Tuesday, December 21, 2010

Let’s Call it…Insurance

It was inevitable that I was going to mess up somehow and run out of birth control without pre-warning my mom to send some over a month in advance. But I actually did consider this fact much ahead of time, and addressed it by picking up some “back-ups” – like Plan A.5 – some patches to use if my actual birth control ran out. Which, of course, happened.

It was only when I realized that I did not have another pack that I realized the patches I had gotten in the US expired in October. Guess they weren’t expecting me to keep them around for a year as Plan A.5.

No problem. We have a doctor on staff. And almost more out of laziness, I just wanted her to deal with this dilemma.

“NATHALIEEEE!” I went crying out of my room. “Marvin, earmuffs. Nathalie, my birth control has expired. What do I do?”

I don’t know what Nathalie thinks I do with my spare time, or maybe it’s just so engrained in her head that every woman must be on birth control unless she is married and has less than 2 children (this is a health metric in Rwanda), but her reaction was a lot more intense than I was expecting. …and before I knew it, I was handing her the pack of expired patches, which I had never actually used before, showing her the expiration – and not having the time/willpower to explain that I had actually been using different birth control.

Ultimately, my laziness of deferring to Nathalie did not work in my favor:

First, Nathalie did not handle it. She instead sent me to the District Pharmacy BY MYSELF to buy replacement pills. “But Nathalie, what if they don’t speak English?” “They won’t, but they will understand the active ingredient.” At the District Pharmacy, enough was communicated to learn that: (i) since I was white, I must have been sent by Dr. Nathalie, and (ii) they did not have the active ingredient I needed, so (iii) they were going to send me to the slightly more sketchy pharmacy down the street.

I had the joy of being accompanied to this pharmacy by a young gentlemen, up-and-coming pharmacist who wanted to work on his English, and his knowledge of pharmaceuticals. I know you should feel free talking to your doctor about anything, but he wasn’t my doctor, and I know that Rwanda doesn’t quite follow the same confidentiality standards as the US – so I just ignored him.

The next pharmacy first handed me a box that cost ~$40. Given that many NGOs essentially fly planes over developing countries, and let it rain birth control, I knew this was an outrageous price. I communicated as much. (Rough translation of what I was able to say: “No. How much two” [air-draw three zeros – to represent 2,000, ~$4.)

They came out with a box that said “Contraceptive Urgence.” Not caring if this was butchered English or French, I know that Emergency Contraception is illegal in Rwanda, so I wasn’t about to fall for that trick. Finally, I pulled out my “white girl insurance” and just called Nathalie, asking her to translate to the pharmacist. They handed the phone back to me, where Nathalie explained that they don’t have birth control with the same active ingredient as I “need”, so we’d have to go to Kigali. I asked why I couldn’t just buy the cheapest kind they had and call it a day.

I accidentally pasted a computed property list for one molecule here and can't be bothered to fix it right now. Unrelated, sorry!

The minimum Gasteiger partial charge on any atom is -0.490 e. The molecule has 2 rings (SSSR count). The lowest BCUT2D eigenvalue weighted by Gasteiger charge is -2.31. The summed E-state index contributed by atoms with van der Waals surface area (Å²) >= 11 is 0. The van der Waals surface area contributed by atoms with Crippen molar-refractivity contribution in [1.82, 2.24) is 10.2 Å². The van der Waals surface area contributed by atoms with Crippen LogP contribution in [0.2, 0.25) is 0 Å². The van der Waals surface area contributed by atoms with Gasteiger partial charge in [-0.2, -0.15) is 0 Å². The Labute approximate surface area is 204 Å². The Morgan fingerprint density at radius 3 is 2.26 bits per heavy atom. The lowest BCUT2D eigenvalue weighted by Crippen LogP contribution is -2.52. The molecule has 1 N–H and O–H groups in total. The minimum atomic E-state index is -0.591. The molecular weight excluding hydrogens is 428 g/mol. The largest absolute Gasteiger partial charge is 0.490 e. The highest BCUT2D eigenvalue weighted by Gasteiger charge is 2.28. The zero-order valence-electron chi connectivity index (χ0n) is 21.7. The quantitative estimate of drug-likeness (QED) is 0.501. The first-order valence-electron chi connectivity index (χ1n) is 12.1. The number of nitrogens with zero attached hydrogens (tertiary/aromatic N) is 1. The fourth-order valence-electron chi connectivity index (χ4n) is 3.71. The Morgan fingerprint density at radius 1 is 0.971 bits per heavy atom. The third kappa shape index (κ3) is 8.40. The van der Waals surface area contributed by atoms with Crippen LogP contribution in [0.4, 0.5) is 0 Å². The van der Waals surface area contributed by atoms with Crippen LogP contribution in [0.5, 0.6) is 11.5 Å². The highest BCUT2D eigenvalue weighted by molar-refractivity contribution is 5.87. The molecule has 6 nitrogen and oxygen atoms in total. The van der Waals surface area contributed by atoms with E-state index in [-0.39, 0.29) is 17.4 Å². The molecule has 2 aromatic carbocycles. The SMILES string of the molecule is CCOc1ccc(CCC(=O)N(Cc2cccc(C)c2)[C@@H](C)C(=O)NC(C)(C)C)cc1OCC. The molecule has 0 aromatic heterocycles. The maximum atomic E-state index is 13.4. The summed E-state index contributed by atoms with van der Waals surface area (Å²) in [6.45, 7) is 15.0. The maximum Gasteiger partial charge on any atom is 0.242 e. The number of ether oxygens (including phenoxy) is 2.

I could practically feel her roll her eyes at me through the phone as she launched into an explanation about how I wouldn’t want to do that to my body as I was already in a foreign country and at altitude blah blah blah…and that it might not work if I switched active ingredients.

“Work”?? I’m just going to throw it out there that I only take the things to keep my boobs big and so I have some sense of when I will have my period.

Obviously, after this lecture, I was too intimidated to inform Nathalie that the box I showed her was not even the same active ingredient as the birth control I had actually been using…so I just stayed mum and let her do her doctor thing.

After this initial disaster, Nathalie called Jeanne d’Arc, who was in Kigali and explained “the situation” to her. As a good doctor would, Nathalie also texted JD the name AND concentration of the active ingredient in “my” birth control – so that my replacement could “match” as closely as possible.

JD called us when she was in PHARMACY NUMBER 5 to report that she had finally been able to find the proper active ingredient, but not the correct concentration. (Maybe that’s because the concentration in the patch is a lot higher than in a pill?)

“No worries,” said Nathalie, “we’re on our way to a health center now.”

When we arrived at the health center, Nathalie went straight to the pharmacy, where she did I-don’t-know-what-but-not-just-steal-a-box-of-pills-for-me and called JD to talk in Kinyrwanda some more. I do know that Nathalie became very concerned with the concentration. Apparently, the box I showed her has a much higher concentration than anything available in Kigali. This was not good because anything of lower concentration would not “work.” (WHAT DOES WORK MEAN?)

At the 7th pharmacy, JD finally found an acceptable replacement, for ~$20 for a one month supply. So I’ve effectively now paid more than I would have in the states, for birth control that very closely matches my back up, but in no way resembles that kind I had actually been using.

Let’s just add to the story, that this is what the packet looks like:

And HOW am I supposed to know where to start?!?

1 comment:

Jamie said...

"This was not good because anything of lower concentration would not 'work.' (WHAT DOES WORK MEAN?)"

If it doesn't work, your boobs will get smaller and you will have no clue when your period comes. Disaster, I know.